Life of a Dutchie

It's all about me, what I'm doing, where I'm going, what I'm thinking, what I shouldn't be thinking…

Traditional Chinese Medicine

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Like some of you know I have a serious injury at my right shoulder/neck/arm, partly because of a car accident I was in over a year ago, partly because of all the computer work I do and being extremely right handed. After being untreated for over a month since I arrived here, I went to a hospital to get some treatment, see an earlier blog. I got some Tui Na then, which helped for the weekend, but then my symptoms returned again. So it was time for another round of Chinese medicine…

My office mate took me to the hospital relatively close to the campus, to the acupuncture department. After I shortly described my problems (and she translated as far as she could), I had to pay and treatment started. It was the first time I underwent acupuncture. After I already had the dry needling back home, I have to say that this was peanuts, although sometimes it felt a bit similar (although much less painful!). After 20 minutes of laying still and having problems breathing (there wasn’t a hole for the head in the bed) the needles were taking out and I thought I was done. Guess again! Suddenly I felt something very strange on my back, like someone was grabbing my muscles and lifted them up a bit. Apparently after acupuncture it’s time for cupping.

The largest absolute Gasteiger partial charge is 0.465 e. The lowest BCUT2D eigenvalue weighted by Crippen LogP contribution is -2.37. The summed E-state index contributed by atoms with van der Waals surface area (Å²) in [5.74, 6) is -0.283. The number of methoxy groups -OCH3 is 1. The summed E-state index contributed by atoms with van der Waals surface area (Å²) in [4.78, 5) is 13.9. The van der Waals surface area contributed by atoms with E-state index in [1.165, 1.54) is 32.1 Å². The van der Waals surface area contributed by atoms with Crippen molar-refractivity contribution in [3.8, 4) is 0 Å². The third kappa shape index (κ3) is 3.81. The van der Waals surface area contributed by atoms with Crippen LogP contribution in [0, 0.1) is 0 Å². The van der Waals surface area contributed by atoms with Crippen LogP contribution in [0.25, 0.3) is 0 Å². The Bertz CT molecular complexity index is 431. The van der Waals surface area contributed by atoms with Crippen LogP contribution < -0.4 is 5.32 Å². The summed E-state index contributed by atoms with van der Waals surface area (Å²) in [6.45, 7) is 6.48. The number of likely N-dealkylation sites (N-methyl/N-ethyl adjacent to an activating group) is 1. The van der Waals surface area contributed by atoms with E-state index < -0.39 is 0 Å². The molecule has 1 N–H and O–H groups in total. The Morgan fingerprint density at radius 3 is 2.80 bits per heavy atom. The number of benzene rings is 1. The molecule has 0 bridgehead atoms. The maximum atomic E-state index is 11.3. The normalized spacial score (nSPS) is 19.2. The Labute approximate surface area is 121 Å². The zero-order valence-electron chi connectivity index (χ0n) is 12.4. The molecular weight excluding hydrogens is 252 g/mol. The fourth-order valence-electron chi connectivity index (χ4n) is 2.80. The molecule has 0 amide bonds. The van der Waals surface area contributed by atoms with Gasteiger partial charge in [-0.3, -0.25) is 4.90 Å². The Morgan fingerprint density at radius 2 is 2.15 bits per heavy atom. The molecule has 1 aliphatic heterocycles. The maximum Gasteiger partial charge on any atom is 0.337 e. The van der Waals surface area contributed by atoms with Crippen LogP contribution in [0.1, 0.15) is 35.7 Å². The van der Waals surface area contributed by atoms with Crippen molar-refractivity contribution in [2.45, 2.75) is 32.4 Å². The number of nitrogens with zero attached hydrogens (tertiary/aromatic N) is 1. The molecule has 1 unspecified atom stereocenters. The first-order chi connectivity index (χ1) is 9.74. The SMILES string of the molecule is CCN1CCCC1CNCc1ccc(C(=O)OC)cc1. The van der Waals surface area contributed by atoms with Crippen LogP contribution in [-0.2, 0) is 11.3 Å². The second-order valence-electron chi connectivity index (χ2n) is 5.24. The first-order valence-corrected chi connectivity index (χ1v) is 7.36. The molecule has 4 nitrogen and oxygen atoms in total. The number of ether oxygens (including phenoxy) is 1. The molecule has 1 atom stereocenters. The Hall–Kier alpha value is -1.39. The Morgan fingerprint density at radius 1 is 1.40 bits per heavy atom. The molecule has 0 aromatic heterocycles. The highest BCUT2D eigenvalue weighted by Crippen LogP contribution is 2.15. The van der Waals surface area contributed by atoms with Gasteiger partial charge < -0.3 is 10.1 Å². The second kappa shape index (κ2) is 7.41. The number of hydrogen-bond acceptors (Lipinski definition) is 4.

After I got over my first surprise I could feel the cups sucking in my skin and muscles. Sometimes it felt like they were ‘walking’ over my back, sometimes it felt like many hands were pulling me up. It was a bit painful, especially at the ‘problem areas’, but it wasn’t so bad. After 10 minutes they were taken of and the doctor put some patches on the needle spots and a big one on my neck which had to stay there for 4 hours. Not exactly sure what it did, but it’s probably helping with getting the bad stuff out of my body. Some places were bleeding during the cupping, and apparently that’s a good sign, it’s the ‘cold’ that’s coming out.

According to the doctor I have traditional neck-shoulder syndrome. Best is to come in 3 to 5 times per week for now and relax my arm more. So best thing is to stay far away from the computer as possible… Yeah right, like that’s going to happen. Downside is that my chair at the office cannot get any higher, so I cannot relax my arms when using the computer. A new chair is not an option, so I ordered a pillow to put on it, hope it helps. Otherwise I may have to find a new chair myself, that’s probably cheaper than all this therapy. Have to look into what’s insured at this moment and what will be insured by the university when my registration is finally done, till then the intense therapy has to wait, but I will be back.